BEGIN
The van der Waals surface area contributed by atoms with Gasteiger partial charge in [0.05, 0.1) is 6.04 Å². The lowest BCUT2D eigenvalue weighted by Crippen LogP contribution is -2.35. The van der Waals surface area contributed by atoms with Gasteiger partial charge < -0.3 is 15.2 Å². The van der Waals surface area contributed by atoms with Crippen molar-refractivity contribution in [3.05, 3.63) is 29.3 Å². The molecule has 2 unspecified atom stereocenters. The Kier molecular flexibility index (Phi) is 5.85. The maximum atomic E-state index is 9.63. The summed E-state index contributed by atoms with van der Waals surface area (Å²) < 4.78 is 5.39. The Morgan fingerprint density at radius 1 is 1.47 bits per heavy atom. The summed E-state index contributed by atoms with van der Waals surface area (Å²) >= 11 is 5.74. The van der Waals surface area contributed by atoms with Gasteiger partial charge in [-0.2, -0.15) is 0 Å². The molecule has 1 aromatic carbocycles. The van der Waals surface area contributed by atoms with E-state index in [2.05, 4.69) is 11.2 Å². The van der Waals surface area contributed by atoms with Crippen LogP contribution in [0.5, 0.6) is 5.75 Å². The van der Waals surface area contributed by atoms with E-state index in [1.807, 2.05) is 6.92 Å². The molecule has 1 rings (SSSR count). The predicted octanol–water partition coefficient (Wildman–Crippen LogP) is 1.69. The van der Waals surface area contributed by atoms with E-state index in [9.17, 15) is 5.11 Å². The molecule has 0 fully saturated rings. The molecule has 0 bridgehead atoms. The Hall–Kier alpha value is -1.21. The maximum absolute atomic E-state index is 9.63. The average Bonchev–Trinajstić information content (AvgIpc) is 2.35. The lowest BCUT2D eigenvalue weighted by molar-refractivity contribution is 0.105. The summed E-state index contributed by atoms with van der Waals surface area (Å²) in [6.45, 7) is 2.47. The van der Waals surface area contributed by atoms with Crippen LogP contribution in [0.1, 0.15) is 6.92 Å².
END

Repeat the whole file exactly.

The van der Waals surface area contributed by atoms with Gasteiger partial charge in [0.05, 0.1) is 6.04 Å². The lowest BCUT2D eigenvalue weighted by Crippen LogP contribution is -2.35. The van der Waals surface area contributed by atoms with Gasteiger partial charge < -0.3 is 15.2 Å². The van der Waals surface area contributed by atoms with Crippen molar-refractivity contribution in [3.05, 3.63) is 29.3 Å². The molecule has 2 unspecified atom stereocenters. The Kier molecular flexibility index (Phi) is 5.85. The maximum atomic E-state index is 9.63. The summed E-state index contributed by atoms with van der Waals surface area (Å²) < 4.78 is 5.39. The Morgan fingerprint density at radius 1 is 1.47 bits per heavy atom. The summed E-state index contributed by atoms with van der Waals surface area (Å²) >= 11 is 5.74. The van der Waals surface area contributed by atoms with Gasteiger partial charge in [-0.2, -0.15) is 0 Å². The molecule has 1 aromatic carbocycles. The van der Waals surface area contributed by atoms with E-state index in [2.05, 4.69) is 11.2 Å². The van der Waals surface area contributed by atoms with Crippen LogP contribution in [0.5, 0.6) is 5.75 Å². The van der Waals surface area contributed by atoms with E-state index in [1.807, 2.05) is 6.92 Å². The molecule has 1 rings (SSSR count). The predicted octanol–water partition coefficient (Wildman–Crippen LogP) is 1.69. The van der Waals surface area contributed by atoms with E-state index in [9.17, 15) is 5.11 Å². The molecule has 0 fully saturated rings. The molecule has 0 bridgehead atoms. The Hall–Kier alpha value is -1.21. The maximum absolute atomic E-state index is 9.63. The average Bonchev–Trinajstić information content (AvgIpc) is 2.35. The lowest BCUT2D eigenvalue weighted by molar-refractivity contribution is 0.105. The summed E-state index contributed by atoms with van der Waals surface area (Å²) in [6.45, 7) is 2.47. The van der Waals surface area contributed by atoms with Crippen LogP contribution in [0.1, 0.15) is 6.92 Å².